The unit's remote is capable enough, meaning you won't need to get up to manually change inputs. It's not a universal remote but it's small and easy to use, operating from across a large room without any difficulty.
If you can handle the setting it up and don't mind the lack of HDMI or high-definition audio support, the VSX817 is a very capable unit for anything but the most extensive home theatre setups.
Join the PC World newsletter!
Most Popular Reviews
- 1 HTC U11 phone: Full, in-depth review
- 2 Gigabyte Aero 15 corporate gaming laptop review
- 3 Huawei P10 smartphone review
- 4 Huawei P10 Plus phone: Full, in-depth review
- 5 Motorola Moto G5 smartphone review
Latest News Articles
- Plex Cloud is now open to all paid users
- YouTube launches streaming TV service with 40 channels and unlimited cloud DVR storage
- Up next for Apple TV: 4K streaming reportedly in the works
- Apple’s original TV shows are almost ready for prime time
- Apple snags Amazon Fire TV exec to lead Apple TV efforts
PCW Evaluation Team
The HP OfficeJet 250 Mobile Printer is a great device that fits perfectly into my fast paced and mobile lifestyle. My first impression of the printer itself was how incredibly compact and sleek the device was.
Wireless printing from my iPhone was also a handy feature, the whole experience was quick and seamless with no setup requirements - accessed through the default iOS printing menu options.
A smarter way to print for busy small business owners, combining speedy printing with scanning and copying, making it easier to produce high quality documents and images at a touch of a button.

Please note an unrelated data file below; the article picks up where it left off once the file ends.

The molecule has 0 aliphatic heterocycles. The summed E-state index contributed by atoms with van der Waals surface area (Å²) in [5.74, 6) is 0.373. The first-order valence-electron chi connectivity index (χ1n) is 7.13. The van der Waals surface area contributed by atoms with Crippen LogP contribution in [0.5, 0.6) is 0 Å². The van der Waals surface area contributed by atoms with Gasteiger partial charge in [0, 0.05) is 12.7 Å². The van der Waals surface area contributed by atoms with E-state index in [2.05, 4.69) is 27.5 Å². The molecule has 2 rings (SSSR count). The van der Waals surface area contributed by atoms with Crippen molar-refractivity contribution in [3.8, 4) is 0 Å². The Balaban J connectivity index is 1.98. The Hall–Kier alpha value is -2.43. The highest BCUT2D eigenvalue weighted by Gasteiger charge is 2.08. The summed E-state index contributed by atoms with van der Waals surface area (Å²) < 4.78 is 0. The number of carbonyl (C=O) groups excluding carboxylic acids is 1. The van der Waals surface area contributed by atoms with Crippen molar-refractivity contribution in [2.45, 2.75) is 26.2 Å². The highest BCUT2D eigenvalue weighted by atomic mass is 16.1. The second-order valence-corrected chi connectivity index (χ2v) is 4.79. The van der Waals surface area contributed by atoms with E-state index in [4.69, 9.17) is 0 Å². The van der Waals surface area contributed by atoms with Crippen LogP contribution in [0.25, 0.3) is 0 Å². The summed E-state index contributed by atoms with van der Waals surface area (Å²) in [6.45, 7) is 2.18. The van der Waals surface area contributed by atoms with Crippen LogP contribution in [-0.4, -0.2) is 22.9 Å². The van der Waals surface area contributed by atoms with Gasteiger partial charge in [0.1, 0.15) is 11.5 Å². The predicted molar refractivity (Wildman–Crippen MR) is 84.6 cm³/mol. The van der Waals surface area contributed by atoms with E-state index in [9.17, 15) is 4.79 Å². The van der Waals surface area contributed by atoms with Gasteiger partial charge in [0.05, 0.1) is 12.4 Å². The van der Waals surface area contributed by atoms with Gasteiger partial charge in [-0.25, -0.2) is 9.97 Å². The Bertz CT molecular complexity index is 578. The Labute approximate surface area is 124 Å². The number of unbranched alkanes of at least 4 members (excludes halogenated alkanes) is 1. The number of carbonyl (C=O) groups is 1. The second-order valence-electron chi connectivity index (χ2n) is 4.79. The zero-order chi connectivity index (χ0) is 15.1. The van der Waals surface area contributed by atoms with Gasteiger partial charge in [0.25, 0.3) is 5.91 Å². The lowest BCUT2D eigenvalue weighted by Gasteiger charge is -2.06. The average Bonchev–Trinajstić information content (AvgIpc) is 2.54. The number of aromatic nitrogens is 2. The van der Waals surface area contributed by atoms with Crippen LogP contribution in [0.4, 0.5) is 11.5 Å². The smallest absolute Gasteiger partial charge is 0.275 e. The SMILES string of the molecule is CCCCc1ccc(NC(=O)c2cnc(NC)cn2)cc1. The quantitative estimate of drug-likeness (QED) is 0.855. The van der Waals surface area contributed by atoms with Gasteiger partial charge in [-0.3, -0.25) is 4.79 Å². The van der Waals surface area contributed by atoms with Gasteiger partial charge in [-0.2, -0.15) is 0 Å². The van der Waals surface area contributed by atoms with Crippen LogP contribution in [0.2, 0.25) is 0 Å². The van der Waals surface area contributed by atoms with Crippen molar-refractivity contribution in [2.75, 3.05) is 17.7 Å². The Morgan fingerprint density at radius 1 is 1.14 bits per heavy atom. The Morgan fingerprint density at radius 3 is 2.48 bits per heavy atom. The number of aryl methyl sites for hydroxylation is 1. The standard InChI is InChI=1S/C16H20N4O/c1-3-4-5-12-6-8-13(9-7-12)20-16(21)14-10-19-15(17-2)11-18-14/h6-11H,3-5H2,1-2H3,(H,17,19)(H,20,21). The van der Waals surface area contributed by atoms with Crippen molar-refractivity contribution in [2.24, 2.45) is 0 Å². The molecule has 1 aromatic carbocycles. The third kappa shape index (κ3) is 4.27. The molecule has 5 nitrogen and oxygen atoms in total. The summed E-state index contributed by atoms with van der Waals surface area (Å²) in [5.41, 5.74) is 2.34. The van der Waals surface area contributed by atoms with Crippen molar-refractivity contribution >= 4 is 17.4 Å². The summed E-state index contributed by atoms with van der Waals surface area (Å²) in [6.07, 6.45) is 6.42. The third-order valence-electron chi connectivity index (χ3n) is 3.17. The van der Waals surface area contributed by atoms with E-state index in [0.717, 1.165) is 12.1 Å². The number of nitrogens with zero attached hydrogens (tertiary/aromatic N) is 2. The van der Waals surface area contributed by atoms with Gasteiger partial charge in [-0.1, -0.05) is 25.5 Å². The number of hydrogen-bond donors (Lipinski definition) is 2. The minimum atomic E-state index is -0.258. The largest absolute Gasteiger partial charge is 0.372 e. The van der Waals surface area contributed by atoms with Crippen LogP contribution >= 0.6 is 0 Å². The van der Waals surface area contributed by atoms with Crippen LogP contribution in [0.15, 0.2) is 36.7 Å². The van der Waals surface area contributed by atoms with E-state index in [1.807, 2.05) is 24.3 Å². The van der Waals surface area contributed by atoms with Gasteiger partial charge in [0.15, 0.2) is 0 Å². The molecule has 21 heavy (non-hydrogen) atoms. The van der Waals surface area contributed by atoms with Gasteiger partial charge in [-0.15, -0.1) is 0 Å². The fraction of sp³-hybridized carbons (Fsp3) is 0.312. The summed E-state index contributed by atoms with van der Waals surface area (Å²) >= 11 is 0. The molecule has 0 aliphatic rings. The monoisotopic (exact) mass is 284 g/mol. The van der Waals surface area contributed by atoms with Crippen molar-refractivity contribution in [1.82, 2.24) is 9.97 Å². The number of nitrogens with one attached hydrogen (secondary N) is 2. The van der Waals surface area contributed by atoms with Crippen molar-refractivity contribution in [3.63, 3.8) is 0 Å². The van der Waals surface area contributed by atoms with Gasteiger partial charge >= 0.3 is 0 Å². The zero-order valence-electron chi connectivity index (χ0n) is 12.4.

I've had a multifunction printer in the office going on 10 years now. It was a neat bit of kit back in the day -- print, copy, scan, fax -- when printing over WiFi felt a bit like magic. It’s seen better days though and an upgrade’s well overdue. This HP OfficeJet Pro 8730 looks like it ticks all the same boxes: print, copy, scan, and fax. (Really? Does anyone fax anything any more? I guess it's good to know the facility’s there, just in case.) Printing over WiFi is more-or- less standard these days.
As a freelance writer who is always on the go, I like my technology to be both efficient and effective so I can do my job well. The HP OfficeJet Pro 8730 Inkjet Printer ticks all the boxes in terms of form factor, performance and user interface.
I’d happily recommend this touchscreen laptop and Windows 10 as a great way to get serious work done at a desk or on the road.
- MSI GL62M 7RDX gaming laptop review
- Alcatel A3 XL phone: Full, in-depth review
- Sony X9300E 2017 TV: Full, in-depth review
- What's the difference between an Intel Core i3, i5 and i7?
- Laser vs. inkjet printers: which is better?
- FTInternal Recruitment Coordinator - ITOther
- FTIT PMO OfficerOther
- FTSystem Engineer - Data Centre - TelcoVIC
- FTBusiness Analyst - TelecommunicationsOther
- FTPresales Solution Architect - NetworksNSW
- TP.Net Developer - Australian Government ICT ContractorACT
- FTJunior Java developerACT
- FTSAP ABAP DEVELOPMENT LEAD- NSW GovernmentOther
- FTProject Implementation ManagerOther
- CCBusiness AnalystNSW
- FTDesktop Engineer - Level 1 and 2Other
- FTSenior Recruitment Specialist |Other
- FTSAP Environment LeadQLD
- FTSEO SpecialistNSW
- FTIT Program SchedulerOther
- FTNetwork Capacity PlannerOther
- FTSenior Business Analyst, Investment FundsNSW
- FTProject CoordinatorACT
- FTWintel EngineerSA
- CCSenior Network Architect l CCNP/CCIE R&S l Cisco ACINSW
- CCHelpdesk Support - L2VIC
- FTASP.NET DeveloperNSW
- CCSenior Internal Security Consultant - TelcoVIC
- FTBusiness Systems AnalystOther
- FTIntegration Architect- NSW GovernmentOther